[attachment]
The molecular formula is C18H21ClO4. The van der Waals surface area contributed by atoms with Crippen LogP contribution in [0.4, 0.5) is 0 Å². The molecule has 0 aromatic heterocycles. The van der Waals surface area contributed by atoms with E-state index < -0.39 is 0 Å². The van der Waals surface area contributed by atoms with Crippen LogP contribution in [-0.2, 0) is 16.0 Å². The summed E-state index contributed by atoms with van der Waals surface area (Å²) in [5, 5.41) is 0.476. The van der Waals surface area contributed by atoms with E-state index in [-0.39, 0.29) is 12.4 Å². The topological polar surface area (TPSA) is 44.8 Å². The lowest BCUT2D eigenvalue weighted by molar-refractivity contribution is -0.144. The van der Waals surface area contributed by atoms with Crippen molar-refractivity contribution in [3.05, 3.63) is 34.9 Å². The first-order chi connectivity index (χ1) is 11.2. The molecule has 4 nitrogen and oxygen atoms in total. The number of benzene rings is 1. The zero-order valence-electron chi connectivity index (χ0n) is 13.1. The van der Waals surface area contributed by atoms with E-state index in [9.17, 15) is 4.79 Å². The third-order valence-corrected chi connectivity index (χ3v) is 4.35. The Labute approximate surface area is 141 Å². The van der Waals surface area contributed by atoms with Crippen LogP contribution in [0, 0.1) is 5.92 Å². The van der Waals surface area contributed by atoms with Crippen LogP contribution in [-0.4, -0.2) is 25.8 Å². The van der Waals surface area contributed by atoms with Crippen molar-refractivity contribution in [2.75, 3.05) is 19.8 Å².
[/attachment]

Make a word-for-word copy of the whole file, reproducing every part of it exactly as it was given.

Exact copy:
The molecular formula is C18H21ClO4. The van der Waals surface area contributed by atoms with Crippen LogP contribution in [0.4, 0.5) is 0 Å². The molecule has 0 aromatic heterocycles. The van der Waals surface area contributed by atoms with E-state index < -0.39 is 0 Å². The van der Waals surface area contributed by atoms with Crippen LogP contribution in [-0.2, 0) is 16.0 Å². The summed E-state index contributed by atoms with van der Waals surface area (Å²) in [5, 5.41) is 0.476. The van der Waals surface area contributed by atoms with E-state index in [-0.39, 0.29) is 12.4 Å². The topological polar surface area (TPSA) is 44.8 Å². The lowest BCUT2D eigenvalue weighted by molar-refractivity contribution is -0.144. The van der Waals surface area contributed by atoms with Crippen molar-refractivity contribution in [3.05, 3.63) is 34.9 Å². The first-order chi connectivity index (χ1) is 11.2. The molecule has 4 nitrogen and oxygen atoms in total. The number of benzene rings is 1. The zero-order valence-electron chi connectivity index (χ0n) is 13.1. The van der Waals surface area contributed by atoms with E-state index in [9.17, 15) is 4.79 Å². The third-order valence-corrected chi connectivity index (χ3v) is 4.35. The Labute approximate surface area is 141 Å². The van der Waals surface area contributed by atoms with Crippen LogP contribution in [0, 0.1) is 5.92 Å². The van der Waals surface area contributed by atoms with Crippen LogP contribution in [-0.4, -0.2) is 25.8 Å². The van der Waals surface area contributed by atoms with Crippen molar-refractivity contribution in [2.75, 3.05) is 19.8 Å².